Have you ever been nervous before teeing off on the first tee? Did you feel the butterflies in your stomach before even leaving your house…or was it more like a flock of vampire bats that were battling your intestines?
Well, then you are just like the rest of us, but the difference between the touring professionals and you are probably how they react to being nervous and how they use this feeling to play better.
Apart from golf I have always loved the game of Ice Hockey.
I still play on a regular basis, but I play together with women of my own age and to be honest, I can’t remember the last time we actually won or even tied a game. It’s all about having fun and getting some exercise. We can easily agree that there is absolutely nothing at stake, when we play.
Nevertheless, I get nervous. I had a game yesterday, and even though my brain knows there is nothing to be nervous about, my body behaves differently.
About an hour before leaving for the rink, I get butterflies in my stomach, I have to go to the restroom a couple of times…or more, I can’t eat, etc. And that made me think. Why am I reacting like this, when there is no pressure to perform?
Well, I think having played competitive golf my entire life, my body just reacts to the fact that I subconsciously know that I’m about to compete. But what is it that makes me nervous?
It’s the expectations that I have for my own performance. I know that we have a limited chance of winning, but I want to do my best, and I want to play well, and just knowing that I put pressure on myself.
But there are two types of nervousness. There is the fear of failing and there is the preparedness. Which one is the most dominant, when you get nervous?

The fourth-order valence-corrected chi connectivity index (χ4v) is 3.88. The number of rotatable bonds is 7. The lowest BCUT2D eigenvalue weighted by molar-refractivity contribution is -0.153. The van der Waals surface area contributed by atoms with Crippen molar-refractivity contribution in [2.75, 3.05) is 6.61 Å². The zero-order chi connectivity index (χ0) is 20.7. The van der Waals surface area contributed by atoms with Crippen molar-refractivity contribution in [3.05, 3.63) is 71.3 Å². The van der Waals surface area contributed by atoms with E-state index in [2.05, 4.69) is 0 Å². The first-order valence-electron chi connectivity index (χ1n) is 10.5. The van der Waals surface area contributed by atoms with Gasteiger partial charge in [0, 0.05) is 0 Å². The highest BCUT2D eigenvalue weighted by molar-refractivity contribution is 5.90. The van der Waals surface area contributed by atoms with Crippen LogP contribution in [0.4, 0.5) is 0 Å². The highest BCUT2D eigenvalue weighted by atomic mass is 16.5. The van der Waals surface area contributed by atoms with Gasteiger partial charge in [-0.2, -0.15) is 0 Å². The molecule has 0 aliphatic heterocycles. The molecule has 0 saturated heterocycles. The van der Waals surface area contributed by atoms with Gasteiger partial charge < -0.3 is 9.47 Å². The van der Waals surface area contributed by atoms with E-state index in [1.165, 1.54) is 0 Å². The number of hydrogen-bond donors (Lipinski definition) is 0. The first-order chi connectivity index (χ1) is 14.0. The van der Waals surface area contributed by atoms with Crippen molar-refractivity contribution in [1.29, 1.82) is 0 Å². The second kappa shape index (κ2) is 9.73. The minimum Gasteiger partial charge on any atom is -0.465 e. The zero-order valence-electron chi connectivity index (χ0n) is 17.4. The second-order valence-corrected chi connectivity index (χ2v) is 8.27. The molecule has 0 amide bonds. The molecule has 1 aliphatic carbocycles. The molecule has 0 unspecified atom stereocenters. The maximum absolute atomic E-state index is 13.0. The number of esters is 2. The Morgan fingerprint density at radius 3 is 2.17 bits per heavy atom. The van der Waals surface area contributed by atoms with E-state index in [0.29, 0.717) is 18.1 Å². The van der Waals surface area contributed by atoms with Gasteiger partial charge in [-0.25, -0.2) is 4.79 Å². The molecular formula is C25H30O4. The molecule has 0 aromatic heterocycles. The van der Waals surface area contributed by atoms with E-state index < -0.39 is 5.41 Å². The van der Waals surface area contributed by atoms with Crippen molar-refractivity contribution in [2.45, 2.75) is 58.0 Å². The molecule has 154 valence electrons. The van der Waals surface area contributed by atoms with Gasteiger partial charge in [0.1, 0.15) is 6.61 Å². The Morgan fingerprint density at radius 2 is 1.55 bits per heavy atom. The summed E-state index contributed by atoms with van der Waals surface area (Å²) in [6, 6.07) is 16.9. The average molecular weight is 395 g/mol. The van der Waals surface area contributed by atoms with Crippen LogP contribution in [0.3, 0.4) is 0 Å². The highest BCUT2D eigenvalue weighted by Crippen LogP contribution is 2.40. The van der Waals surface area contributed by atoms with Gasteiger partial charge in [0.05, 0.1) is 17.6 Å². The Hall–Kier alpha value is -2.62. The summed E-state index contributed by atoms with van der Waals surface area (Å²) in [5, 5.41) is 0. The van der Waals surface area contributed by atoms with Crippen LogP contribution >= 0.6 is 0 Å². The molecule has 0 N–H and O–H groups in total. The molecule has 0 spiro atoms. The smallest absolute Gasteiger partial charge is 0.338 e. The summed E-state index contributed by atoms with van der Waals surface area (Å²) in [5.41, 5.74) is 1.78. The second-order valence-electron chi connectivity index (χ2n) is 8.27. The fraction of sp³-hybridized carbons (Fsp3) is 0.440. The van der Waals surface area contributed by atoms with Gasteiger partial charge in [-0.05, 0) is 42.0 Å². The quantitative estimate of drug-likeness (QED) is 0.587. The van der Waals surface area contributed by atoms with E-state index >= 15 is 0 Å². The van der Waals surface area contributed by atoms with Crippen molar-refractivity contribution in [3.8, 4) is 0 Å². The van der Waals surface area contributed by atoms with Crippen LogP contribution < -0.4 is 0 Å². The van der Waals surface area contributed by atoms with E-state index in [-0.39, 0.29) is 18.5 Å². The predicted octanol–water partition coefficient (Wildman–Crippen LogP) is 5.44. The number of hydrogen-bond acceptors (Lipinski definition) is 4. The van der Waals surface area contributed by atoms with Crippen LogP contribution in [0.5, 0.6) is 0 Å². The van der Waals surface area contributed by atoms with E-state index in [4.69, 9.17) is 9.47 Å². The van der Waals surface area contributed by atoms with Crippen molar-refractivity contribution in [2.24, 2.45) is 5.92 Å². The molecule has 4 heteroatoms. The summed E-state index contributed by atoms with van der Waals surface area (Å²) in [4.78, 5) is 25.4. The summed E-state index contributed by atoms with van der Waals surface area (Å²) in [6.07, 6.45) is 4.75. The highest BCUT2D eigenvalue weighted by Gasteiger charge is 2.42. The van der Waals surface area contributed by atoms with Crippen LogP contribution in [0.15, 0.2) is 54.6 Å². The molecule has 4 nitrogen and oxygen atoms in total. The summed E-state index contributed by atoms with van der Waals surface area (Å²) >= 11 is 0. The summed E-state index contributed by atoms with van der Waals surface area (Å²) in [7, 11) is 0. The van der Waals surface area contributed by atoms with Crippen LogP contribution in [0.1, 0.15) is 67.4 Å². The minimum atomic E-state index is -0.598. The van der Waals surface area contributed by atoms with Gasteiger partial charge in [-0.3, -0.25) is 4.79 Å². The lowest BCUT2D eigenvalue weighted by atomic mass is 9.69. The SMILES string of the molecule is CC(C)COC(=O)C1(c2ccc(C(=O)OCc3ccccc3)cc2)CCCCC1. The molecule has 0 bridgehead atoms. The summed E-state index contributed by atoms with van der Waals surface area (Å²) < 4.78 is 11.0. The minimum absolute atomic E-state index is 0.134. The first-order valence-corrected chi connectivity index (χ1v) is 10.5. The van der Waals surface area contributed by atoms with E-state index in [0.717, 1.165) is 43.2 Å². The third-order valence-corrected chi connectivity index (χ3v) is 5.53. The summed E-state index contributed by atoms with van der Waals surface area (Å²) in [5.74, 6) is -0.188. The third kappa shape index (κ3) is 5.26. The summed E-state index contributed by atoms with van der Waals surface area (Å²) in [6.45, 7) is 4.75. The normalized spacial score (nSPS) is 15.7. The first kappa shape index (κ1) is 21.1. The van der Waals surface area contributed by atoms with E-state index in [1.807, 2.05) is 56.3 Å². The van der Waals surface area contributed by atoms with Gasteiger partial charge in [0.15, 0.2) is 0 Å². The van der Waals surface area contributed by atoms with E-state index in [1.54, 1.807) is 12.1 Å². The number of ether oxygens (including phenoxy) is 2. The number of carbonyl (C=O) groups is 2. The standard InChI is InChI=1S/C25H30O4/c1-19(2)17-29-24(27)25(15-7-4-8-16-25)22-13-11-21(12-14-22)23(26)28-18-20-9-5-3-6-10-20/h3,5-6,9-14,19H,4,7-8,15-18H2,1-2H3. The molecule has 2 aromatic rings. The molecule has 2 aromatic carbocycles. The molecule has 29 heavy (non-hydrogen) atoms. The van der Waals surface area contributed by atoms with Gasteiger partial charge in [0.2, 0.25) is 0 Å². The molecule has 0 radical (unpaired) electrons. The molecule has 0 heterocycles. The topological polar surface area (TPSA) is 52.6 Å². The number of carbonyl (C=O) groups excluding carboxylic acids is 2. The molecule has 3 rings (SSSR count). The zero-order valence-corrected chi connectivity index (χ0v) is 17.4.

Of course none of us wants to make mistakes, but you can get so scared of making mistakes that it impairs your ability to play freely. If this is how you feel, before playing a round of golf, you have to work on accepting the bad shots that you will hit and learn how to deal with them. Also, you have to work on teaching yourself that you are “just” playing a game of golf. It’s not a war to be fought, and even though you end up with a bad score, your family will still love you. Who you are as a person does not depend on how you play golf.
If you on the other hand get nervous, because you are looking forward to the competition and are excited about the game you are going to play, you can use this to your advantage. Players may often mistake the butterflies in their stomach for something bad, but if they are not there because you are scared of making mistakes, my best guess is that they are there, because what you are about to do is important to you.
Take advantage of this knowledge. You really want to do well, and the butterflies are just telling you that you are prepared and ready to go. Your body is trying to help you by pumping some adrenaline into your system in order for you to be sharper and perform better than when you practice.
This is what the touring professionals are doing. They welcome the butterflies, because they know that this is it, and they are ready for a top performance.
Remember that the next time your hands are shaking before teeing off. If you know that it’s just because you are ready to go, embrace it.
If you’d like to learn more about improving your mindset when playing golf, your brand new online course is open for enrollment. There’s a bonus mini-course in there about mindset! Learn more about the course right here!